Gabrielle and Alexandria Ryan
Alexandra (Lexi) and Gabrielle (Gibby) Ryan are nurses in the cardiac care unit at Children’s Hospital and Medical Center in Omaha, NE. Gibby was born with a congenital heart defect called Tetralogy of Fallot and has had two open heart surgeries by the age of 14. Her twin sister, Lexie, has been by her side every step of the way. Both Lexie and gibby have dreamt of being nurses after spending a lot of time at Children’s Hospital over the years. Watching nurses and doctors help children and families, analyzing Gibby’s procedures and their interest in science made them realize this is what they wanted to do in their life.
What does Faith mean to you?
Lexie: Faith is knowing that things will always be ok, even if they are not. During this trying time for our family, supported by family and friends. Our family was showered with love whether it was food, prayers, or just stopping by to just sit with our family. Things were so difficult but we were lifted by others, and I knew that things were going to be ok.
Gibby: Faith means believing in miracles that seem impossible. There is so much unknown in the world and faith is what gets me through the day. I have faith in God’s plan for me and feel that every day is a gift.
Why was Faith important to help get you through the challenges in your life and any challenges you faced last year?
Lexie: In my job, I see very sick kids, I have seen life and death, I have seen kids get discharged and go on to lead a normal life, but I have also witnessed kids not made, and the devastation. Faith gives me the strength to push on.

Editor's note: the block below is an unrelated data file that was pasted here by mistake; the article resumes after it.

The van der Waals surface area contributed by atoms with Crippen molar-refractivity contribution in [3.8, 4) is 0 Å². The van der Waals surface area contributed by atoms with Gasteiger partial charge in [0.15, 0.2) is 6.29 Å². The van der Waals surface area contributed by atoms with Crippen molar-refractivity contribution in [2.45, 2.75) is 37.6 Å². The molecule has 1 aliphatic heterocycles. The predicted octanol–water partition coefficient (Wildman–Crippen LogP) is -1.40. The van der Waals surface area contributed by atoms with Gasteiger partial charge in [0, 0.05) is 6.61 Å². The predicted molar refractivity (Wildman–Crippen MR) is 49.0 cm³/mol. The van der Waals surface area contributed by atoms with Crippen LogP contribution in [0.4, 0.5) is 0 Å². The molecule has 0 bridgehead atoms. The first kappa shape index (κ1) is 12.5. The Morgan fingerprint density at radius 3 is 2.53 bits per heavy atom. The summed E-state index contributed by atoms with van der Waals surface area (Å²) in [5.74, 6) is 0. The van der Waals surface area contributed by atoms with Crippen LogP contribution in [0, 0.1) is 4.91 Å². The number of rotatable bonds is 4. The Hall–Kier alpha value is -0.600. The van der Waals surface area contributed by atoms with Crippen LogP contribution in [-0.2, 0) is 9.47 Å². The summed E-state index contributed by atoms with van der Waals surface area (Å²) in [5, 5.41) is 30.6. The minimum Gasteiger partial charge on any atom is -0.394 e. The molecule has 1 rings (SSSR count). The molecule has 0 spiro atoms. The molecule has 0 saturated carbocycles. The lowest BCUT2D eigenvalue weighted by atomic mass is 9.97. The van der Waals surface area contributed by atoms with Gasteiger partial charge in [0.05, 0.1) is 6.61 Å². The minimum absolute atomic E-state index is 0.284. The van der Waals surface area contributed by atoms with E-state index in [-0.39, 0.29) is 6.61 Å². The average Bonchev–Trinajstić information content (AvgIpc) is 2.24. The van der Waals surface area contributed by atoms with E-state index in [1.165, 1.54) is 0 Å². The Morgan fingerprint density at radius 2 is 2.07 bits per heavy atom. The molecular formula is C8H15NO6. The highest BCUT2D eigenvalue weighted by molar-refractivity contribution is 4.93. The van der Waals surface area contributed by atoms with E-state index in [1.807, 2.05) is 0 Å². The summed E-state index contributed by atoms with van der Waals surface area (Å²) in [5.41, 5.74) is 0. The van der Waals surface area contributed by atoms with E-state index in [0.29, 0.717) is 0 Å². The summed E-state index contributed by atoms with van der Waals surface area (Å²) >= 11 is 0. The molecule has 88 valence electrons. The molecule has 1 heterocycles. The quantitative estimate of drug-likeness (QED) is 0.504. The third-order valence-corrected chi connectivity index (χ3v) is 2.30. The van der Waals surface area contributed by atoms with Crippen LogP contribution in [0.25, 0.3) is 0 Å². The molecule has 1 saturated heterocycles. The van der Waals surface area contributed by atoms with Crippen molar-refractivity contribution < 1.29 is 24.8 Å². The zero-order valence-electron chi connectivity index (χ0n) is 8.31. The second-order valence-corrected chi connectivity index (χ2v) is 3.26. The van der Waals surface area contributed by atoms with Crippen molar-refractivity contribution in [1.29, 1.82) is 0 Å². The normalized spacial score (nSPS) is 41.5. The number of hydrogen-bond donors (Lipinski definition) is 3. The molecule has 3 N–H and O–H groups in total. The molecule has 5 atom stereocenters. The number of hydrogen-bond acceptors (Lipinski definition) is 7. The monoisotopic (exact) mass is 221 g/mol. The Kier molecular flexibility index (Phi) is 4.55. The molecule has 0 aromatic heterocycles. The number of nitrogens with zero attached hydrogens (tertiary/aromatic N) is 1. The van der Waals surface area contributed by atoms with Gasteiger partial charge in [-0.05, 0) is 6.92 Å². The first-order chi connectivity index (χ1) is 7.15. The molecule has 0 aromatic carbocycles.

GIbby: When I was 14, I couldn’t wrap my head around why this was happening. The morning of my survey I was really struggling, I was scared and didn’t want to go through with it. I remember in the midst of my fear, miraculously a family friend whom is a pastor ame to pre-op and held me as I cried. I told him I didn’t want to go through with this surgery, and he told me I had to have Faith in the doctors and that God was there with me and wouldn’t put me through anything my family and I couldn’t handle. Faith doesn’t make things easy, it gives you strength to get through them.
Gabrielle, how did your sister’s support help you persevere?
Gibby: As hard and scary as my experience was, I knew I was never alone. Lexie went to every x-ray, every walk, and almost every appointment I’ve ever had. She pushed me when I was younger to meet every developmental milestone, and she stayed with me when I was in the intensive care unit after surgery. She pushed me to be normal, and not let my defects define me. I remember after my second open heart she walked with me every day so I could regain my strength I had before surgery. Lexie is my best friend, and my rock, I can’t imagine my life without her.
Alexandria, what were some ways you supported your sister through the years?
Lexie: Quite honestly, I have treated her like a normal sibling. I have made it a point to not allow this to be a crutch. I never viewed her as being fragile due to her heart defect. I have loved her and supported through the years and all her procedures. I was there to walk the halls with her after surgery and I was there when they removed her chest tubes. I remember coming back to school after her surgery and I had to carry her back pack because she was not allowed to lift heavy objects. Gibby is my best friend and I would do anything for her, I just can’t imagine her not being in my life.
Do you believe your experiences help you when treating your patients?
Lexie: Absolutely, my family and my experience give me a unique perspective. When someone you love goes through something like this, there is so much fear. I know and understand that fear. This makes me more empathetic. My goal is to listen and be supportive of my patients and their families and to advocate for their health.